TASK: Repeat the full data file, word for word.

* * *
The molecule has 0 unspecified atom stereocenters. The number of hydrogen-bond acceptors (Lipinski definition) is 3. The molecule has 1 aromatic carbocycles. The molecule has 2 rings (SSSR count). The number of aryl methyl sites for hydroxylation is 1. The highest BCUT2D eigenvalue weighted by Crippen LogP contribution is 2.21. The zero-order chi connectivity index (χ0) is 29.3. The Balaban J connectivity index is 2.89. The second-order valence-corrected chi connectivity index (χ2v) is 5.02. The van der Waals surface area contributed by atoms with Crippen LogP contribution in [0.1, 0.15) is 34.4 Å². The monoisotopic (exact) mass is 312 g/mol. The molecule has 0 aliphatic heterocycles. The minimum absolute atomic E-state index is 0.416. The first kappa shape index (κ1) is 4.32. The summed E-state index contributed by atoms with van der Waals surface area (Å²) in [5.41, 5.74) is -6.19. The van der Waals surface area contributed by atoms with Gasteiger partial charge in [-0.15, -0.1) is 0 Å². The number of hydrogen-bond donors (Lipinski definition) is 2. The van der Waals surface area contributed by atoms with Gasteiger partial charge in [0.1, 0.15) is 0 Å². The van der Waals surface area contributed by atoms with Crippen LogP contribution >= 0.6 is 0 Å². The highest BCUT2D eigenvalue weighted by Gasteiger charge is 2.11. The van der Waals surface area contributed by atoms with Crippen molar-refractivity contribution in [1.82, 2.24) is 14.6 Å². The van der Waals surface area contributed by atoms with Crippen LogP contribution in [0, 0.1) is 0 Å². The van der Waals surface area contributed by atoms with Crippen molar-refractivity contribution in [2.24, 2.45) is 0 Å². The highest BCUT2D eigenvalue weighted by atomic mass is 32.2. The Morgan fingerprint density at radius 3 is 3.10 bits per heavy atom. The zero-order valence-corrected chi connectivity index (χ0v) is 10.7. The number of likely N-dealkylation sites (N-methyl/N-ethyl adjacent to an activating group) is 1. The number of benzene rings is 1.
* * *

The molecule has 0 unspecified atom stereocenters. The number of hydrogen-bond acceptors (Lipinski definition) is 3. The molecule has 1 aromatic carbocycles. The molecule has 2 rings (SSSR count). The number of aryl methyl sites for hydroxylation is 1. The highest BCUT2D eigenvalue weighted by Crippen LogP contribution is 2.21. The zero-order chi connectivity index (χ0) is 29.3. The Balaban J connectivity index is 2.89. The second-order valence-corrected chi connectivity index (χ2v) is 5.02. The van der Waals surface area contributed by atoms with Crippen LogP contribution in [0.1, 0.15) is 34.4 Å². The monoisotopic (exact) mass is 312 g/mol. The molecule has 0 aliphatic heterocycles. The minimum absolute atomic E-state index is 0.416. The first kappa shape index (κ1) is 4.32. The summed E-state index contributed by atoms with van der Waals surface area (Å²) in [5.41, 5.74) is -6.19. The van der Waals surface area contributed by atoms with Gasteiger partial charge in [-0.15, -0.1) is 0 Å². The number of hydrogen-bond donors (Lipinski definition) is 2. The van der Waals surface area contributed by atoms with Gasteiger partial charge in [0.1, 0.15) is 0 Å². The van der Waals surface area contributed by atoms with Crippen LogP contribution >= 0.6 is 0 Å². The highest BCUT2D eigenvalue weighted by Gasteiger charge is 2.11. The van der Waals surface area contributed by atoms with Crippen molar-refractivity contribution in [1.82, 2.24) is 14.6 Å². The van der Waals surface area contributed by atoms with Crippen LogP contribution in [0, 0.1) is 0 Å². The van der Waals surface area contributed by atoms with Crippen molar-refractivity contribution in [2.24, 2.45) is 0 Å². The highest BCUT2D eigenvalue weighted by atomic mass is 32.2. The Morgan fingerprint density at radius 3 is 3.10 bits per heavy atom. The zero-order valence-corrected chi connectivity index (χ0v) is 10.7. The number of likely N-dealkylation sites (N-methyl/N-ethyl adjacent to an activating group) is 1. The number of benzene rings is 1.